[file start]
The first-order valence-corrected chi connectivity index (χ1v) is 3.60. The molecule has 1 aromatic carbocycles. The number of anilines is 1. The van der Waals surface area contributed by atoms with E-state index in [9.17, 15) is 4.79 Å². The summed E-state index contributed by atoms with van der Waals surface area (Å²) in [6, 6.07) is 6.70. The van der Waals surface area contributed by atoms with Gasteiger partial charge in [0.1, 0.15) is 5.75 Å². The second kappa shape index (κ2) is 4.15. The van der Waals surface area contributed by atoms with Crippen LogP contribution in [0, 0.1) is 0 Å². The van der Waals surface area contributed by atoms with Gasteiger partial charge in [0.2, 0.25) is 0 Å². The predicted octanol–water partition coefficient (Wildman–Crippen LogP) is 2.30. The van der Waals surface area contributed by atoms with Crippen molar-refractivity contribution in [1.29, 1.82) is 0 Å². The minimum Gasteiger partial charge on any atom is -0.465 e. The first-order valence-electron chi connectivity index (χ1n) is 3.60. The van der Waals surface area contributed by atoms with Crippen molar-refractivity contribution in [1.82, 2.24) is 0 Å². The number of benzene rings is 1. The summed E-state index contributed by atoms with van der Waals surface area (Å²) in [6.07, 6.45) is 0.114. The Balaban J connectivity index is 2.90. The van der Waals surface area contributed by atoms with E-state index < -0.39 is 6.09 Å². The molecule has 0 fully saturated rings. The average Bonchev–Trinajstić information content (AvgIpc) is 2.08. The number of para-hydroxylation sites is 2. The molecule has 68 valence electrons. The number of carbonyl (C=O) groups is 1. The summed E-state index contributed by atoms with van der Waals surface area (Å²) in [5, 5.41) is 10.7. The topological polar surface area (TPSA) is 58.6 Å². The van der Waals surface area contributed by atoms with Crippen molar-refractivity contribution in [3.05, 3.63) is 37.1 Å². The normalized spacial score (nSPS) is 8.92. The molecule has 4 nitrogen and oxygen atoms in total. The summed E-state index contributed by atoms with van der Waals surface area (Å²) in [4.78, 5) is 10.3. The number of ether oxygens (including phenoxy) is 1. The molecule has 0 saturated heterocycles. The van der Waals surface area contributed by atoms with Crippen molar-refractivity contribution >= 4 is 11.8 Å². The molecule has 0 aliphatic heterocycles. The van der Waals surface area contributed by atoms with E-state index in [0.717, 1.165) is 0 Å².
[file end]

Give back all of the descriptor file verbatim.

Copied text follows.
The first-order valence-corrected chi connectivity index (χ1v) is 3.60. The molecule has 1 aromatic carbocycles. The number of anilines is 1. The van der Waals surface area contributed by atoms with E-state index in [9.17, 15) is 4.79 Å². The summed E-state index contributed by atoms with van der Waals surface area (Å²) in [6, 6.07) is 6.70. The van der Waals surface area contributed by atoms with Gasteiger partial charge in [0.1, 0.15) is 5.75 Å². The second kappa shape index (κ2) is 4.15. The van der Waals surface area contributed by atoms with Crippen LogP contribution in [0, 0.1) is 0 Å². The van der Waals surface area contributed by atoms with Gasteiger partial charge in [0.2, 0.25) is 0 Å². The predicted octanol–water partition coefficient (Wildman–Crippen LogP) is 2.30. The van der Waals surface area contributed by atoms with Crippen molar-refractivity contribution in [1.29, 1.82) is 0 Å². The minimum Gasteiger partial charge on any atom is -0.465 e. The first-order valence-electron chi connectivity index (χ1n) is 3.60. The van der Waals surface area contributed by atoms with Crippen molar-refractivity contribution in [1.82, 2.24) is 0 Å². The number of benzene rings is 1. The summed E-state index contributed by atoms with van der Waals surface area (Å²) in [6.07, 6.45) is 0.114. The Balaban J connectivity index is 2.90. The van der Waals surface area contributed by atoms with E-state index < -0.39 is 6.09 Å². The molecule has 0 fully saturated rings. The average Bonchev–Trinajstić information content (AvgIpc) is 2.08. The number of para-hydroxylation sites is 2. The molecule has 68 valence electrons. The number of carbonyl (C=O) groups is 1. The summed E-state index contributed by atoms with van der Waals surface area (Å²) in [5, 5.41) is 10.7. The topological polar surface area (TPSA) is 58.6 Å². The van der Waals surface area contributed by atoms with Crippen molar-refractivity contribution in [3.05, 3.63) is 37.1 Å². The normalized spacial score (nSPS) is 8.92. The molecule has 4 nitrogen and oxygen atoms in total. The summed E-state index contributed by atoms with van der Waals surface area (Å²) in [4.78, 5) is 10.3. The number of ether oxygens (including phenoxy) is 1. The molecule has 0 saturated heterocycles. The van der Waals surface area contributed by atoms with Crippen molar-refractivity contribution >= 4 is 11.8 Å². The molecule has 0 aliphatic heterocycles. The van der Waals surface area contributed by atoms with E-state index in [0.717, 1.165) is 0 Å².